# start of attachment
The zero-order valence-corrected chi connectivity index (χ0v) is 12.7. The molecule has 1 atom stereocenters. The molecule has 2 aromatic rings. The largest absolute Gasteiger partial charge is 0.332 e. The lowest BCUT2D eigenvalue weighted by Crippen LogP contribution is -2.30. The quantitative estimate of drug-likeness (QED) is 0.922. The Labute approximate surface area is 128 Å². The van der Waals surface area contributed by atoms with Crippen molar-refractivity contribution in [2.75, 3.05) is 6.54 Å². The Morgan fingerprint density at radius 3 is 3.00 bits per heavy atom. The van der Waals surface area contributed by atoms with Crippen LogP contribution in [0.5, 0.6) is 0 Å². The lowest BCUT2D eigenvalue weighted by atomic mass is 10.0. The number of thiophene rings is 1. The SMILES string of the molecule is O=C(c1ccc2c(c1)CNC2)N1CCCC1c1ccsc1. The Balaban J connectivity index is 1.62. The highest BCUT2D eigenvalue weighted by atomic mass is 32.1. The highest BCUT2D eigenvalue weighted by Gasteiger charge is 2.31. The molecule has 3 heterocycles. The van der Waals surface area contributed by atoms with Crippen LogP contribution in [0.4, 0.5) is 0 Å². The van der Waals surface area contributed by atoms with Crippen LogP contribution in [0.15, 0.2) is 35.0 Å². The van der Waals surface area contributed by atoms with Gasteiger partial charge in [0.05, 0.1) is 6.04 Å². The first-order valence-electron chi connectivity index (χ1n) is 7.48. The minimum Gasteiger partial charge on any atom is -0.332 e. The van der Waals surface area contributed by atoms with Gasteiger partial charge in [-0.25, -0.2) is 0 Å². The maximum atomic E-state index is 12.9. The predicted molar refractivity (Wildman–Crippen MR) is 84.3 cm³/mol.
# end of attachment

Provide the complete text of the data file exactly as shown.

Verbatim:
The zero-order valence-corrected chi connectivity index (χ0v) is 12.7. The molecule has 1 atom stereocenters. The molecule has 2 aromatic rings. The largest absolute Gasteiger partial charge is 0.332 e. The lowest BCUT2D eigenvalue weighted by Crippen LogP contribution is -2.30. The quantitative estimate of drug-likeness (QED) is 0.922. The Labute approximate surface area is 128 Å². The van der Waals surface area contributed by atoms with Crippen molar-refractivity contribution in [2.75, 3.05) is 6.54 Å². The Morgan fingerprint density at radius 3 is 3.00 bits per heavy atom. The van der Waals surface area contributed by atoms with Crippen LogP contribution in [0.5, 0.6) is 0 Å². The lowest BCUT2D eigenvalue weighted by atomic mass is 10.0. The number of thiophene rings is 1. The SMILES string of the molecule is O=C(c1ccc2c(c1)CNC2)N1CCCC1c1ccsc1. The Balaban J connectivity index is 1.62. The highest BCUT2D eigenvalue weighted by atomic mass is 32.1. The highest BCUT2D eigenvalue weighted by Gasteiger charge is 2.31. The molecule has 3 heterocycles. The van der Waals surface area contributed by atoms with Crippen LogP contribution in [0.4, 0.5) is 0 Å². The van der Waals surface area contributed by atoms with Crippen LogP contribution in [0.15, 0.2) is 35.0 Å². The van der Waals surface area contributed by atoms with Gasteiger partial charge in [0.05, 0.1) is 6.04 Å². The first-order valence-electron chi connectivity index (χ1n) is 7.48. The minimum Gasteiger partial charge on any atom is -0.332 e. The van der Waals surface area contributed by atoms with Gasteiger partial charge in [-0.25, -0.2) is 0 Å². The maximum atomic E-state index is 12.9. The predicted molar refractivity (Wildman–Crippen MR) is 84.3 cm³/mol.